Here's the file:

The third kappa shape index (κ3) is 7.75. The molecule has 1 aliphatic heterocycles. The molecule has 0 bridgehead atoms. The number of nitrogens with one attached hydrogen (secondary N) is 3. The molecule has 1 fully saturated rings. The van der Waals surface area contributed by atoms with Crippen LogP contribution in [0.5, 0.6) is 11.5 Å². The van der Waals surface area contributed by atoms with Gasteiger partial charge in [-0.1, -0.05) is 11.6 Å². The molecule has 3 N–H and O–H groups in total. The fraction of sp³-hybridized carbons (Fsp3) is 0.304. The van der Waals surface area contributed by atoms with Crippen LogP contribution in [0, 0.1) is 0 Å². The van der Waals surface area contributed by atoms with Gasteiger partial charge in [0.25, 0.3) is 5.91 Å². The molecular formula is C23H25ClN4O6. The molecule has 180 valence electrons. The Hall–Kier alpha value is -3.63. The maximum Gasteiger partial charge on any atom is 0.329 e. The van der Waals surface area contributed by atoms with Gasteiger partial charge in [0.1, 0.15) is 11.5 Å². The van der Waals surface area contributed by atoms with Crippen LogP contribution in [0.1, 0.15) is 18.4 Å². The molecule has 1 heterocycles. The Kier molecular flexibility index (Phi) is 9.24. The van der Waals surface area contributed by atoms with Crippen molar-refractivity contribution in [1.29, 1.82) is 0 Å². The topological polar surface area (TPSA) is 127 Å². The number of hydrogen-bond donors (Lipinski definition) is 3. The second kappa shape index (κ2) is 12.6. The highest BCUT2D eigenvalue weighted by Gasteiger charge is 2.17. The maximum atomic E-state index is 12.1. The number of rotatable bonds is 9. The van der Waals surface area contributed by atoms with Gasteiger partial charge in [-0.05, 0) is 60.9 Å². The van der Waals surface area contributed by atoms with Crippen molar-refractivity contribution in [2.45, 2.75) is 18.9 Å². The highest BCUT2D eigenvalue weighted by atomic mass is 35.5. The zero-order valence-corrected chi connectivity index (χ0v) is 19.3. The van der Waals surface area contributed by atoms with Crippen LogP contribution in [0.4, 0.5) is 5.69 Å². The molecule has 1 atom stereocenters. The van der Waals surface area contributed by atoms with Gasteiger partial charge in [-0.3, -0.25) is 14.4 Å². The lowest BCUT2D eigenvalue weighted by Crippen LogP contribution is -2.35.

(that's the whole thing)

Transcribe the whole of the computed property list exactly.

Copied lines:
The third kappa shape index (κ3) is 7.75. The molecule has 1 aliphatic heterocycles. The molecule has 0 bridgehead atoms. The number of nitrogens with one attached hydrogen (secondary N) is 3. The molecule has 1 fully saturated rings. The van der Waals surface area contributed by atoms with Crippen LogP contribution in [0.5, 0.6) is 11.5 Å². The van der Waals surface area contributed by atoms with Gasteiger partial charge in [-0.1, -0.05) is 11.6 Å². The molecule has 3 N–H and O–H groups in total. The fraction of sp³-hybridized carbons (Fsp3) is 0.304. The van der Waals surface area contributed by atoms with Crippen LogP contribution in [0, 0.1) is 0 Å². The van der Waals surface area contributed by atoms with Gasteiger partial charge in [0.25, 0.3) is 5.91 Å². The molecular formula is C23H25ClN4O6. The molecule has 180 valence electrons. The Hall–Kier alpha value is -3.63. The maximum Gasteiger partial charge on any atom is 0.329 e. The van der Waals surface area contributed by atoms with Gasteiger partial charge in [0.1, 0.15) is 11.5 Å². The van der Waals surface area contributed by atoms with Crippen LogP contribution in [0.1, 0.15) is 18.4 Å². The molecule has 1 heterocycles. The Kier molecular flexibility index (Phi) is 9.24. The van der Waals surface area contributed by atoms with Crippen molar-refractivity contribution in [1.29, 1.82) is 0 Å². The topological polar surface area (TPSA) is 127 Å². The number of hydrogen-bond donors (Lipinski definition) is 3. The second kappa shape index (κ2) is 12.6. The highest BCUT2D eigenvalue weighted by Gasteiger charge is 2.17. The maximum atomic E-state index is 12.1. The number of rotatable bonds is 9. The van der Waals surface area contributed by atoms with Gasteiger partial charge in [-0.05, 0) is 60.9 Å². The van der Waals surface area contributed by atoms with Crippen molar-refractivity contribution in [2.45, 2.75) is 18.9 Å². The highest BCUT2D eigenvalue weighted by atomic mass is 35.5. The zero-order valence-corrected chi connectivity index (χ0v) is 19.3. The van der Waals surface area contributed by atoms with Crippen LogP contribution in [0.4, 0.5) is 5.69 Å². The molecule has 1 atom stereocenters. The van der Waals surface area contributed by atoms with Gasteiger partial charge in [-0.3, -0.25) is 14.4 Å². The lowest BCUT2D eigenvalue weighted by Crippen LogP contribution is -2.35.